• Genu valgum is a leg misalignment that turns the knees inward and often leads to osteoarthritis.
  • Typically regarded as a temporary condition affecting toddlers, 1% of the population does not naturally outgrow their childhood knock knees.
  • The only cure for the condition is major surgery, but symptoms can be kept under control through several means.

Typically viewed as a benign, temporary condition primarily effecting toddlers between the ages of one and 4, genu valgum, also known as knock knees, is not exclusive to children.

While it’s true that all children experience varying degrees of the condition while growing up — a perfectly natural process which aids in the development of a child’s lower extremities — by age 8 a full 99% of kids will have grown out of it.

If it doesn’t correct itself or is left untreated in childhood, addressing genu valgum as an adult is a considerably more challenging – and potentially unpleasant – affair.

What causes adults to develop knock knees?

Genu valgum is essentially a leg misalignment that turns the knees inward. If you stand with your knees together and can measure a gap of 3 inches or more between your ankles (because your knees are bent so far inward), it’s possible you could have the condition.

There’s a wide variety of reasons why an otherwise perfectly healthy individual might find themselves burdened with knock knees long after childhood. For starters, if they never outgrew the condition as a toddler and it wasn’t medically treated at the time, depending on it’s severity they could be suffering chronic pain, and aesthetically it would be pretty hard to miss.

Peter DeNoble, MD, an orthopedic surgeon at Advanced Orthopedics & Hand Surgery Institute in eastern New Jersey, says obesity is often a factor with genu valgum in both the pediatric and adult populations.

“Valgus deformities also develop in adults as a result of degenerative changes in the knees or ligamentous injuries,” says DeNoble. “In my own practice I often see adults with advanced knee osteoarthritis, which can cause a valgus deformity over time.”

Some of the catalysts leading to knock knees in later life are:

  • Obesity (creating extra pressure on the knees)
  • Osteoarthritis (arthritis in the knee)
  • Vitamin deficiencies (primarily calcium, along with vitamins D and C)
  • An infection in the leg or knee
  • Bone malformation stemming from rickets
  • Childhood injuries that weren’t treated properly at the time

How is genu valgum diagnosed?

When found in adults (or children older than 8 years) it’s important to check if there’s an underlying cause for the condition. While genu valgum can be unpleasant enough in itself, should it be the result of, for example, a bone disease, this underlying cause will also need to be treated — perhaps urgently.

“It may not be obvious to an adult patient if they have developed knock knees because it usually occurs gradually,” explains DeNoble, “although it would be perfectly clear to an orthopedic doctor after examination. Symptoms vary depending on the patient, but they can experience pain, change in gait, or obvious visual deformity of the leg.”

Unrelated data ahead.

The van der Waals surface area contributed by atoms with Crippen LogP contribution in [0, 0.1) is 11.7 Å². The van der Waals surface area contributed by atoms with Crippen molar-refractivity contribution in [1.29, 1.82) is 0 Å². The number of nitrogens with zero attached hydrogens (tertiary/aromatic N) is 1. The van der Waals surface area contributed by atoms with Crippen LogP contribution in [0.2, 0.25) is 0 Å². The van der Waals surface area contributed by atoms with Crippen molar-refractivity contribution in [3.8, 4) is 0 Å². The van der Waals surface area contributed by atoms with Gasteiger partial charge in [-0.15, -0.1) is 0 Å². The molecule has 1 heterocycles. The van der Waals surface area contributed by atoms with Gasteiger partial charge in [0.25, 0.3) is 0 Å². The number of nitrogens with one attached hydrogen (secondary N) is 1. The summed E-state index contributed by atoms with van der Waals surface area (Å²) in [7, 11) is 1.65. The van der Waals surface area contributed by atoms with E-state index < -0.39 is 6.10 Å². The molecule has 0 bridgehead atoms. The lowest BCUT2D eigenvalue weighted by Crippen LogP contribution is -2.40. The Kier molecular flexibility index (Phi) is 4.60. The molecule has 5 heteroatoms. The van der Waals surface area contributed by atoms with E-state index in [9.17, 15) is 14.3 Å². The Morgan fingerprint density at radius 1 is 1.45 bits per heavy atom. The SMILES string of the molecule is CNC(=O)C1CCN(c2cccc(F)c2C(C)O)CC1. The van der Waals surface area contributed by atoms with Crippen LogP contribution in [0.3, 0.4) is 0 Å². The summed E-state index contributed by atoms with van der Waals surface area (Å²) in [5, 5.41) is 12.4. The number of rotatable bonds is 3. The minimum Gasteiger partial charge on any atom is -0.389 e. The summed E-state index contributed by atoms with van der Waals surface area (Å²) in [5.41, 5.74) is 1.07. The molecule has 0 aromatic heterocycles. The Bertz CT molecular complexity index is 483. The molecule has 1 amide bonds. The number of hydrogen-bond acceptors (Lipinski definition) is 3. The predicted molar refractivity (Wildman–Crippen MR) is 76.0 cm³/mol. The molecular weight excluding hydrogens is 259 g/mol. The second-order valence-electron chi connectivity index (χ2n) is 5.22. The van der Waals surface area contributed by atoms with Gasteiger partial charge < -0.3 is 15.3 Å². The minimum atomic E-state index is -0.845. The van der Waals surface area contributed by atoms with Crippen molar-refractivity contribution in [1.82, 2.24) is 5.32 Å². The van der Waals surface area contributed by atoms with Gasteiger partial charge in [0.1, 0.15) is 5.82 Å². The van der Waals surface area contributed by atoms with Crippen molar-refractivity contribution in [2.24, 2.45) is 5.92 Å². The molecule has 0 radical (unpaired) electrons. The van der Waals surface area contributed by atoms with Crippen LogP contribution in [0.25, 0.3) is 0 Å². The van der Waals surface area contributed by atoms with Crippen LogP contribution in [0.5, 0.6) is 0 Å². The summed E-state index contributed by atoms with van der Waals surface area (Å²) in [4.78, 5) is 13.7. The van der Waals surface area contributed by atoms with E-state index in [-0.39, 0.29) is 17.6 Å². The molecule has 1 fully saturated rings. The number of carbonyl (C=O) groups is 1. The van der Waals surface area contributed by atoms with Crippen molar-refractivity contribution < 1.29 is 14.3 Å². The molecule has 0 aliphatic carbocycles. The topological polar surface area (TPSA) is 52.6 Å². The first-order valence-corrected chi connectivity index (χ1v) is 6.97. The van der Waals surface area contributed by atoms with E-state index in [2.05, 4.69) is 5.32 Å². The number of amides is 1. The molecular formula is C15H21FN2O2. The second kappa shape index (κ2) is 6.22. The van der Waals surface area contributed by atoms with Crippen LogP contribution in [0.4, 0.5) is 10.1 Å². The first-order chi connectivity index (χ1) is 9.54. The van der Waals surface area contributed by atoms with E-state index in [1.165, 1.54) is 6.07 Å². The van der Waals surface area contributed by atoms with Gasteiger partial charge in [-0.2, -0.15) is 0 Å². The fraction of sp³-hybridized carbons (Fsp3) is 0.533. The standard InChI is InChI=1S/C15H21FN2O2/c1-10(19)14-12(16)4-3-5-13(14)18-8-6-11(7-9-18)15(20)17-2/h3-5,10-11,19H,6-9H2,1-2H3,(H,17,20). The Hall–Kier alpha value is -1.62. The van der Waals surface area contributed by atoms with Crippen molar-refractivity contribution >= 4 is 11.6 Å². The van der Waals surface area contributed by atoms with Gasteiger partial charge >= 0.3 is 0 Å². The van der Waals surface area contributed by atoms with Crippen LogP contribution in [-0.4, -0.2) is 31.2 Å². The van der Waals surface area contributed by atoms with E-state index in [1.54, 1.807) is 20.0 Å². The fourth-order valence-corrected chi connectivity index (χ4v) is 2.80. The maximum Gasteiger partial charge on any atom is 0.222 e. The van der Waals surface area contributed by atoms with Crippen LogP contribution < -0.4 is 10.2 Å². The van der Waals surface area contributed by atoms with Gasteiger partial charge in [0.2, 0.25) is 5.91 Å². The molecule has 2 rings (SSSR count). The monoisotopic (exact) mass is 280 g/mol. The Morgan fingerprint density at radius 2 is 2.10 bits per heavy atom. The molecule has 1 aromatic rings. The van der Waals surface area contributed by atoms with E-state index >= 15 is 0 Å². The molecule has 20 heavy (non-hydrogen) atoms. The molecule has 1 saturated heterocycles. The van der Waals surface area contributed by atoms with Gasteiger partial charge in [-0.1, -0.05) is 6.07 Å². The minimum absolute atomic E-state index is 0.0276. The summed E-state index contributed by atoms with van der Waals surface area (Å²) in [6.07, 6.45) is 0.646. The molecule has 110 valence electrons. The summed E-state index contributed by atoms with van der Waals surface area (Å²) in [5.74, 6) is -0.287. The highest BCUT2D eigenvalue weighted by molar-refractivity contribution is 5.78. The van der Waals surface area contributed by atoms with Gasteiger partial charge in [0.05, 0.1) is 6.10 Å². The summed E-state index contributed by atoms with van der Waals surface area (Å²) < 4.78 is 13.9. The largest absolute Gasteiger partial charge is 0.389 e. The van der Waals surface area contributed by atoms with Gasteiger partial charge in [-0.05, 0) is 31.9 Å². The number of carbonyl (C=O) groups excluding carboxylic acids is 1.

To confirm a diagnosis of genu valgum you will first need to undergo a physical examination. Your doctor will want to observe how you stand and walk to better determine if there is any inequality in the length of your two legs.

He or she will also want to assess your knee alignment angle, and may ask to inspect the soles of your shoes to check for uneven wear – often a strong indication something could be off-kilter.

Your physician will further inquire about your family medical history to check if your knock knees might possibly stem from hereditary factors. It’s also not unusual for doctors to order an X-ray or MRI scan to look at a patient’s bone structure in cases where genu valgum is suspected.

How is genu valgum treated?

The bad news is that there’s no real cure for adult genu valgum outside of major surgery, possibly even a knee replacement. As such, surgery is usually only considered a viable option in the most severe of cases.

The bottom line is that the course of treatment is largely determined by the cause of the condition and the severity of its symptoms. While genu valgum in adults isn’t easily prevented, its effects can at least be minimized.

According to DeNoble, treatment in adults should generally be more focused on managing symptoms rather than correcting the deformity surgically. “This can be done with therapy, bracing, weight loss, cortisone injections, or viscosupplementation,” she says. “However, if conservative management like this doesn’t work then surgical intervention may be needed.”

Most treatment plans to combat genu valgum incorporate one or more of the following:

Weight loss

For those who are notably large or obese, all that extra weight being carried around every day puts a lot of stress on the knees, which only serves to make the symptoms of genu valgum that much worse.

If you are able to bring your weight down substantially it will make a huge difference to your comfort and energy levels. Not only will it help with your knees, but getting down to a reasonable weight will boost your health on numerous fronts.

Your doctor or licensed nutritionist can construct a personalized diet plan that over the long term will help you shed many of those unwanted pounds.